Strongly positive

I am new here and have a few questions. It seems most people on here are receiving treatment of some sort. After numerous miscarriages I tested strongly positive twice. I was told to start baby aspirin daily and had two live births :) the hematologist and rheumatologist have decided without a heart attack or stroke etc I do not officially have it and therefore will not receive treatment until I have an event. I have been tested for lupus and RA numerous times and always come back negative. My bio mom has RA and bio aunt has lupus. I seem to have symptoms that come and go with no diagnosis and no treatment. Any suggestions would be great. Thanks!

9 Replies

  • If you have a positive result you do have it, and I will add here some of us are Sero negative and we also have it, I have had many clots in the past, but these confined themselves to pregnancy only. It is possible to go in and out of positive/negative testing. I have been on Aspirin only for years. However it has been made clear to me that if my situation were to change then I would probably have to have something else. You need to keep an eye on your symptoms, if they are happy that you are having no outstanding symptoms on Aspirin only and no clots, they will be probably thinking that is all you need, however this does not remove the need to keep an eye on yourself, do note down any new symptoms. It is an unstable condition and can change over time.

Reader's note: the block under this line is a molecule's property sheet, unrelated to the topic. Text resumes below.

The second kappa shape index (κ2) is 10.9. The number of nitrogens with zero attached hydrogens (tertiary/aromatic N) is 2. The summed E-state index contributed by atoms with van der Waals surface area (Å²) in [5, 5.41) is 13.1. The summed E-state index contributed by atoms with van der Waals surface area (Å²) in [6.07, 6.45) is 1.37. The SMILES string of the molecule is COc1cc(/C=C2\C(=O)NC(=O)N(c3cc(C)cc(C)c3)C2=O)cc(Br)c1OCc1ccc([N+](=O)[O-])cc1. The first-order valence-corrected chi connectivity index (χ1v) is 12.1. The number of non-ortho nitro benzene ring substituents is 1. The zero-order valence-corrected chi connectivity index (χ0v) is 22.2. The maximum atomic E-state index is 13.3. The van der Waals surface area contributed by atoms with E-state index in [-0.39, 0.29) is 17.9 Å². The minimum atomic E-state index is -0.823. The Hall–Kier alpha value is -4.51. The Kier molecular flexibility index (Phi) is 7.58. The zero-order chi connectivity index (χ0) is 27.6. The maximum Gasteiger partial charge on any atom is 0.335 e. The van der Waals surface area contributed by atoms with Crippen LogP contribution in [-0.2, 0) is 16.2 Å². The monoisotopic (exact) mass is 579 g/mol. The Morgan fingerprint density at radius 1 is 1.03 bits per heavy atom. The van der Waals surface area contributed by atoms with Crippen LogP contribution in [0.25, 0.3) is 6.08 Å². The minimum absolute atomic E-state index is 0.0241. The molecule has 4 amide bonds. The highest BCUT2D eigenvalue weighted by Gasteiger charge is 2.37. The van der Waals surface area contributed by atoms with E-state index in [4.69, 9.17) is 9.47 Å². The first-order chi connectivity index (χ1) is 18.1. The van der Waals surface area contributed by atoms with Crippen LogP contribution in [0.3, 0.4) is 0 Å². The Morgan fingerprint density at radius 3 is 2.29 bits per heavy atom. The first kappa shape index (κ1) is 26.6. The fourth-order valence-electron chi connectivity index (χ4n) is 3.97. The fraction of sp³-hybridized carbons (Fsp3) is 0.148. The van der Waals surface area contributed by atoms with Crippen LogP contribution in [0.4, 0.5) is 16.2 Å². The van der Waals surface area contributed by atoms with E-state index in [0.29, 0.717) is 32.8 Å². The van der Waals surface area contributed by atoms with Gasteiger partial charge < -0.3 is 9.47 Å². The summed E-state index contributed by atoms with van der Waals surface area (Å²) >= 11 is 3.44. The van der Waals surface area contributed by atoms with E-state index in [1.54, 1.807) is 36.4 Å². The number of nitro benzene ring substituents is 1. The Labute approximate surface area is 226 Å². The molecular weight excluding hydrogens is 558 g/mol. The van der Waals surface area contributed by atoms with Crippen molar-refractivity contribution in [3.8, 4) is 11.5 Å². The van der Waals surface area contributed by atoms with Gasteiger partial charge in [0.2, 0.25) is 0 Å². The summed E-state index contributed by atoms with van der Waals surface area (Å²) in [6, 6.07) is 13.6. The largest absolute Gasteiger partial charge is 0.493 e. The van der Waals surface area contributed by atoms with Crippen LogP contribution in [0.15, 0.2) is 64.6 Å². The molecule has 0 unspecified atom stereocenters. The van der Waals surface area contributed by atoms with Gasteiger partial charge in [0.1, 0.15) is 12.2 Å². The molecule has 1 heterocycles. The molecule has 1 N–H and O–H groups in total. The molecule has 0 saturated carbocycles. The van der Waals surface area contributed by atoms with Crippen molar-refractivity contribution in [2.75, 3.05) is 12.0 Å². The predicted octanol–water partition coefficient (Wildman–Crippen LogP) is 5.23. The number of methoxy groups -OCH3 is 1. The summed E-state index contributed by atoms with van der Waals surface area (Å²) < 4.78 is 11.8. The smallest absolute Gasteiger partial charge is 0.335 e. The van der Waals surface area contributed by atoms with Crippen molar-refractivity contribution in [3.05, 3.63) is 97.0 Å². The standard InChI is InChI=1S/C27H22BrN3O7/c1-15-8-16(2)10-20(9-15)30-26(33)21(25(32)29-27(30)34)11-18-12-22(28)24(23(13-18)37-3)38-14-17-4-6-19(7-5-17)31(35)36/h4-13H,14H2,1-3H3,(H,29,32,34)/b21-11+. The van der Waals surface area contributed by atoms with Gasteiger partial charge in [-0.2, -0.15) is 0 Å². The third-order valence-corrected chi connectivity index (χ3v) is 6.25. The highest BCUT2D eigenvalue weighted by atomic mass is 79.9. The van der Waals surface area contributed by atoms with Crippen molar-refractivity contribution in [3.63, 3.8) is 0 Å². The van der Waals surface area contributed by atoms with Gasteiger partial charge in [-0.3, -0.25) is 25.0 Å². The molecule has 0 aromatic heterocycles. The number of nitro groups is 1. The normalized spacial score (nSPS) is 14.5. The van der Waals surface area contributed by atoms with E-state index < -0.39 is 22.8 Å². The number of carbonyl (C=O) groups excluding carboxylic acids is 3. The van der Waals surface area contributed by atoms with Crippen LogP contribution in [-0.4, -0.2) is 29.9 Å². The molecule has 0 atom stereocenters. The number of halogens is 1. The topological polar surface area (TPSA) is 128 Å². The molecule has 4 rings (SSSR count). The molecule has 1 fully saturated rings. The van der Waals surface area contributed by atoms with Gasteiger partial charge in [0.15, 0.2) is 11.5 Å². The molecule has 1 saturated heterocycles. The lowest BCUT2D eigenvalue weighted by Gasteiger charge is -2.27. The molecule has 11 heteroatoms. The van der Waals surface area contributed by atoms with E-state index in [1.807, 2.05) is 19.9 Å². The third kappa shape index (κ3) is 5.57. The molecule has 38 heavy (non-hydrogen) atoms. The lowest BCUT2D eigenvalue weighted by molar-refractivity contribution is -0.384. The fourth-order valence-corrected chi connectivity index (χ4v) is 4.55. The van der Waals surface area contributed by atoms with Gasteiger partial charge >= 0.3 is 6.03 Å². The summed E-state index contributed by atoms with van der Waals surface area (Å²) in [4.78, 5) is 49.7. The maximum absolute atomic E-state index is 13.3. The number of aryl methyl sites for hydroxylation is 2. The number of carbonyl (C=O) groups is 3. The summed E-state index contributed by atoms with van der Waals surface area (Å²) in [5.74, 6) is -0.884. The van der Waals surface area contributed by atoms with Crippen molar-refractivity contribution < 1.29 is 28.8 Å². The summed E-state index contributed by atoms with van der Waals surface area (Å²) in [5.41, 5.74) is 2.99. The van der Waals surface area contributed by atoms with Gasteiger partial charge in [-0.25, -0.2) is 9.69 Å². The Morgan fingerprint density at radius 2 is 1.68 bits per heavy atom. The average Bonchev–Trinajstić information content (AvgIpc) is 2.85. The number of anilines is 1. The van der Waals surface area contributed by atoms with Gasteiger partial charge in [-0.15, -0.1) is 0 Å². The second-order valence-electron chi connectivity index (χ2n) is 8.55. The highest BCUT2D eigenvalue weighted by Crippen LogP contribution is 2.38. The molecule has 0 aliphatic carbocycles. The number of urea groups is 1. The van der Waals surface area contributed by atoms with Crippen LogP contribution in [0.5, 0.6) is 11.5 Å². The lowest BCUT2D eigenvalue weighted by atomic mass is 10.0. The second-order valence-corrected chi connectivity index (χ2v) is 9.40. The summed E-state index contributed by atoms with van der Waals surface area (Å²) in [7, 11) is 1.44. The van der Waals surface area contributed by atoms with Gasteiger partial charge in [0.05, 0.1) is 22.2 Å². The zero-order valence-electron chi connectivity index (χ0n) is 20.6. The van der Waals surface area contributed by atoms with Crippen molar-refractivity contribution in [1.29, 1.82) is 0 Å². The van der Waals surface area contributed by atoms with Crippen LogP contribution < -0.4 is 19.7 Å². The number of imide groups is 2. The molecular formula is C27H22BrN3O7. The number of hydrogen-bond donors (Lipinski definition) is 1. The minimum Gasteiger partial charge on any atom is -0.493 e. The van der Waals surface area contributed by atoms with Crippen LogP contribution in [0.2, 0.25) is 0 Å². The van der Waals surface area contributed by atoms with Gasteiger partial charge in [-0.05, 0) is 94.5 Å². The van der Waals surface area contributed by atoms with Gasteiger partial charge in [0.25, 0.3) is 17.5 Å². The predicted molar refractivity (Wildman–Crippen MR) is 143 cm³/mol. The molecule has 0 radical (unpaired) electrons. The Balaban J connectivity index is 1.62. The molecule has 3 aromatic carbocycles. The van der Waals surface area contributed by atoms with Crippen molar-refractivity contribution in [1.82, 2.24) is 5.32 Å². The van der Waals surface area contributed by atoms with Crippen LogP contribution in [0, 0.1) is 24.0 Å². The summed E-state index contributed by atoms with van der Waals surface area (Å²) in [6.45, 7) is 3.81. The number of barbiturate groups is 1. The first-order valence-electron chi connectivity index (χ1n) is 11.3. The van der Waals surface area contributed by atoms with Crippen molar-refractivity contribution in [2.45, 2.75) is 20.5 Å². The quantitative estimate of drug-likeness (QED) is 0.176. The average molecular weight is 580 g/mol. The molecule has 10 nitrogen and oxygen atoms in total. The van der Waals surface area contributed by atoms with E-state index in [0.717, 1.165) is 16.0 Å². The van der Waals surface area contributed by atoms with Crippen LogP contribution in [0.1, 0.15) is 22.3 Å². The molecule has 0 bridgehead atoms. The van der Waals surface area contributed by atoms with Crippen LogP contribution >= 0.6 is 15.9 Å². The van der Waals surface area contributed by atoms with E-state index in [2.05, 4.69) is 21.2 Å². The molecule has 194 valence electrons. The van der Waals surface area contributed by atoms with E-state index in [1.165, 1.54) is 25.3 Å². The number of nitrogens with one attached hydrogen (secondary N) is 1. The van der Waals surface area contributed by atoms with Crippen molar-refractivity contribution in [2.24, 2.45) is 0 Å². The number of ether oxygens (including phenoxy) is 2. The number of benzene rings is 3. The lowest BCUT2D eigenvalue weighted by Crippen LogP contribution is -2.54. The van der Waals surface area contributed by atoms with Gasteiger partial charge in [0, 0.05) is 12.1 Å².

There is a new section on the charity website regarding Seronegative Hughes Syndrome/APS. Also under the usual symptoms there is plenty of information. Perhaps send this to the people involved in your care. I have done the same in the past, both for myself and my children.

    The fact that you have had two miscarriages and two positive test results indicates that you must be monitored,


  • Hello, My diagnosis came about through two positive lupus anticoagulant test results more than 12 weeks apart, and a brain MRI showing white matter changes. Plus, of course, a sympathetic rheumatologist who actually listened to me about all my symptoms and who examined me properly (picking up the livedo reticularis, which I'd not even thought about as I've had it for forever!). It helped that I wrote it all down to take with me. Saying that it took a long time and a few bounces between Neuro and rheumy! Persist and maybe get your doc onside. Take care x

  • I had tested positive in Feb 2014 after my gynecologist did testing after 2 miscarriages. I was prescribed a daily shot of enoxaparin and a baby aspirin while trying to conceive. I recently went to a hematologist in Jan 2015 to make sure this was correct course to help prevent further miscarriages. She stated that people can go from positive to negative but if you have had 2 positive tests as long as 12 weeks are in between tests than you are classified as having antiphospholid syndrome. I did test positive again and she said since my clots were only due to pregnancy to take the shot and aspirin daily. if we decide to stop trying to just take the baby aspirin. I asked about an other blood thinner to take and said with my age 42 taking this for so long I run a higher risk of a deadly bleed than a blood clot. Until if I ever get a blood clot not due to pregnancy than they would treat with a blood thinner.